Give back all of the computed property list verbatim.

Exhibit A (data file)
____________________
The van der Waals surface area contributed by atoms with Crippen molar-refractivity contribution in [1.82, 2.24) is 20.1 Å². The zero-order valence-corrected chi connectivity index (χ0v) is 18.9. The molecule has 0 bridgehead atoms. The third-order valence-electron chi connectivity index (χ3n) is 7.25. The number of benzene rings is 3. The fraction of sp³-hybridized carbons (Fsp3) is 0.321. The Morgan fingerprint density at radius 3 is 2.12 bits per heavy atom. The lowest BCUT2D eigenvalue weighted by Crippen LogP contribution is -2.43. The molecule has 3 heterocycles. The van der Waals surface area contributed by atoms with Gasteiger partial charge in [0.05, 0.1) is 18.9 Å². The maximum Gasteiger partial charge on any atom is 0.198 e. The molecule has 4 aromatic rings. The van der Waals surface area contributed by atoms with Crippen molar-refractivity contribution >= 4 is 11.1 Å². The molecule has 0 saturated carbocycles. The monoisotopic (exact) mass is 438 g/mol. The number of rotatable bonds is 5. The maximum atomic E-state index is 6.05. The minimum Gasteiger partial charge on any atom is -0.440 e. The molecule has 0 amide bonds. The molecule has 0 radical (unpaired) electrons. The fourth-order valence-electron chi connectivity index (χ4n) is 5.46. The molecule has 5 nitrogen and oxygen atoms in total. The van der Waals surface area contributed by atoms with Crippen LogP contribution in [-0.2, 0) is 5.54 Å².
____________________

The van der Waals surface area contributed by atoms with Crippen molar-refractivity contribution in [1.82, 2.24) is 20.1 Å². The zero-order valence-corrected chi connectivity index (χ0v) is 18.9. The molecule has 0 bridgehead atoms. The third-order valence-electron chi connectivity index (χ3n) is 7.25. The number of benzene rings is 3. The fraction of sp³-hybridized carbons (Fsp3) is 0.321. The Morgan fingerprint density at radius 3 is 2.12 bits per heavy atom. The lowest BCUT2D eigenvalue weighted by Crippen LogP contribution is -2.43. The molecule has 3 heterocycles. The van der Waals surface area contributed by atoms with Gasteiger partial charge in [0.05, 0.1) is 18.9 Å². The maximum Gasteiger partial charge on any atom is 0.198 e. The molecule has 4 aromatic rings. The van der Waals surface area contributed by atoms with Crippen molar-refractivity contribution >= 4 is 11.1 Å². The molecule has 0 saturated carbocycles. The monoisotopic (exact) mass is 438 g/mol. The number of rotatable bonds is 5. The maximum atomic E-state index is 6.05. The minimum Gasteiger partial charge on any atom is -0.440 e. The molecule has 0 amide bonds. The molecule has 0 radical (unpaired) electrons. The fourth-order valence-electron chi connectivity index (χ4n) is 5.46. The molecule has 5 nitrogen and oxygen atoms in total. The van der Waals surface area contributed by atoms with Crippen LogP contribution in [-0.2, 0) is 5.54 Å².